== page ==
Two new articles on the writing craft

April 9, 2017 § Leave a comment

100_2020.JPG“As a species, we’re ruled and dominated by our over-developed hominid imaginations. Setting is what propels us into the dream of story, because its lucidity — its sensory concreteness — activates our imaginations on a subconscious level, irresistibly, without our knowledge or permission.” — from “Research Notes: A Field Guide to Murder & Fly Fishing,” an illustrated meditation on place and the writing process at Necessary Fiction 

“We read novels and stories for distraction, for entertainment, yet the best fiction also gives us something life itself cannot: direct exposure to the internal life of another human being. It is this unique backstage access that makes good fiction more immersive and emotionally gripping than any other narrative medium.” — from “What Are Writers For? A Fiction Writer’s Perspective,” at GrubWrites.

 

Vermont Public Radio Interview

April 7, 2017 § Leave a comment

tim-weed-fishing-courtesy-julia-jensen“What I was trying to do was first of all just to tell a good story.”

Really enjoyed my recent conversation with Vermont Public Radio’s Mitch Wertlieb! We discussed writing, fly fishing, avalanches, the Grateful Dead, and other topics related to my newly released short fiction collection, A Field Guide to Murder & Fly Fishing.

 Here’s a link to the podcast and transcript of the interview. Have a listen if you’re curious: the whole thing is just under seven minutes long. And here’s a link to the collection, which can be purchased at Amazon, B & N, or by request from your favorite local bookstore!

Advance praise & early reviews: A FIELD GUIDE TO MURDER & FLY FISHING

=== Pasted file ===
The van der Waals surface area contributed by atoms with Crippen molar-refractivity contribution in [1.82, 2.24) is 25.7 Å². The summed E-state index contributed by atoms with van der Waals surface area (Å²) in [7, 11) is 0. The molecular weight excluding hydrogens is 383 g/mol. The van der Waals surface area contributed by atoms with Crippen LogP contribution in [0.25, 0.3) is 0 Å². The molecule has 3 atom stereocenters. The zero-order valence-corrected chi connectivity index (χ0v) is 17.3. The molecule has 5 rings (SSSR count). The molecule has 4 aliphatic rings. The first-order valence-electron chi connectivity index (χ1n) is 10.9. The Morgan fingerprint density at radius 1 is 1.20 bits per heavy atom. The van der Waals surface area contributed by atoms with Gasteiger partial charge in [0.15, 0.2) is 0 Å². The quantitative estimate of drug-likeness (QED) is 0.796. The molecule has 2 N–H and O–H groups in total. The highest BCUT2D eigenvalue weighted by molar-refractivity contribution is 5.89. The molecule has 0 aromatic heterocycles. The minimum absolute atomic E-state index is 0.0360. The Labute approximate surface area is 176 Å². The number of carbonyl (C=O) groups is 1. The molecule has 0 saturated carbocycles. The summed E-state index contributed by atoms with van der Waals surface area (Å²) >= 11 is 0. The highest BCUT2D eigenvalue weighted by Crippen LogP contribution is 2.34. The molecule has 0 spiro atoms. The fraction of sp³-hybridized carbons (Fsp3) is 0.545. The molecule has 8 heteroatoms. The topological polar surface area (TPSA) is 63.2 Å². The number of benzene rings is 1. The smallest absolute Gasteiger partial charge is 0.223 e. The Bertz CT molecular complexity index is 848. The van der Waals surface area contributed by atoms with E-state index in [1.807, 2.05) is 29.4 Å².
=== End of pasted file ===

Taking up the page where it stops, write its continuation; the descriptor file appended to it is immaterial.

February 17, 2017 § 4 Comments

51bkcjkdvplDeeply honored by these early reactions to my forthcoming short fiction collection, which launches officially on April 7, 2017. Excerpts linked to full reviews:

“From the mountain lakes of the Colorado Rockies to cobbled streets of Spain, this fascinating collection of short stories by Vermont-based writer Tim Weed (Will Poole’s Island) never disappoints. The stories are more about choices than they are about fly fishing or murder, but time and again Weed’s vivid characters in these thirteen tales of dark adventure are forced to confront a vision of themselves—or others—that’s not quite as positive as they’d hoped . . . A Field Guide to Murder and Fly Fishing is a collection you’ll be happy to get lost in.” Julie Reiff (full review at Ploughshares). 

“Tim Weed’s A Field Guide to Murder & Fly Fishing is a fiction collection of the first order. I found myself parceling out the stories to make them last. These are stories that will live a long time both on the page and in your heart.” —Joseph Monninger, author of The World as We Know It.

“In his first short story collection, novelist Tim Weed shows his stunningly impressive range—transporting readers from the heights of the Andes and the depths of the Amazon to the backstreets of Rome and Granada. Many of Weed’s stories have a hint of the mysterious, even the supernatural, but they are all grounded in sharply-rendered material worlds so fresh one feels one might step directly into the literary photographs he has created and stroll around for a while. A top-notch debut, not to be missed.”—Jacob Appel, author of Einstein’s Beach House (full review at Goodreads)

“Each story is a jewel, cracking open what matters most: love, family, and our big beautiful planet.” —Ann Hood, author of The Book That Matters Most

“A Field Guide to Murder & Fly Fishing is more than a collection of adventure stories. It is a significant and moving collection of ideas, snapshots, and visions that leave a lasting impression . . . Never predictable, this collection is a must for travelers, adventure seekers, and anyone who cares to examine the depth of [Weed’s] varied and flawed characters.” —Ron Samul (full review at We Are the Curriculum)